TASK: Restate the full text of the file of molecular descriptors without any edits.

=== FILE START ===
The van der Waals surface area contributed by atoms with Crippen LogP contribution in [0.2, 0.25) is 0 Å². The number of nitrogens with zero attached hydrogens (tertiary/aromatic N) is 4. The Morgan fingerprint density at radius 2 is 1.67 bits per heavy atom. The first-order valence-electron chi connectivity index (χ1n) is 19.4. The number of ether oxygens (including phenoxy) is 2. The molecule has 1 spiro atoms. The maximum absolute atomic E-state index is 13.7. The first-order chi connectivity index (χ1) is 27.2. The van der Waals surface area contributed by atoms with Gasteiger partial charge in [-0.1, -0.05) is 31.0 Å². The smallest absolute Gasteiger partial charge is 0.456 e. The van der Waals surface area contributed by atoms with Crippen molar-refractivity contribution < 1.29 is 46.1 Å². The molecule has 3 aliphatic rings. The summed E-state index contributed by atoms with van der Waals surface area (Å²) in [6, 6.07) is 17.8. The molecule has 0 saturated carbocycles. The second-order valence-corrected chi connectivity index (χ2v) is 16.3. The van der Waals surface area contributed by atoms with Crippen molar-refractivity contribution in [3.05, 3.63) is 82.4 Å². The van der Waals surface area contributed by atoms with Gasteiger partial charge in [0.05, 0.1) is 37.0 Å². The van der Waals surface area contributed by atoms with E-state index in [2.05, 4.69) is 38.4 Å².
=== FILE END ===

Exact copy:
The van der Waals surface area contributed by atoms with Crippen LogP contribution in [0.2, 0.25) is 0 Å². The number of nitrogens with zero attached hydrogens (tertiary/aromatic N) is 4. The Morgan fingerprint density at radius 2 is 1.67 bits per heavy atom. The first-order valence-electron chi connectivity index (χ1n) is 19.4. The number of ether oxygens (including phenoxy) is 2. The molecule has 1 spiro atoms. The maximum absolute atomic E-state index is 13.7. The first-order chi connectivity index (χ1) is 27.2. The van der Waals surface area contributed by atoms with Gasteiger partial charge in [-0.1, -0.05) is 31.0 Å². The smallest absolute Gasteiger partial charge is 0.456 e. The van der Waals surface area contributed by atoms with Crippen molar-refractivity contribution < 1.29 is 46.1 Å². The molecule has 3 aliphatic rings. The summed E-state index contributed by atoms with van der Waals surface area (Å²) in [6, 6.07) is 17.8. The molecule has 0 saturated carbocycles. The second-order valence-corrected chi connectivity index (χ2v) is 16.3. The van der Waals surface area contributed by atoms with Crippen molar-refractivity contribution in [3.05, 3.63) is 82.4 Å². The van der Waals surface area contributed by atoms with Gasteiger partial charge in [0.05, 0.1) is 37.0 Å². The van der Waals surface area contributed by atoms with E-state index in [2.05, 4.69) is 38.4 Å².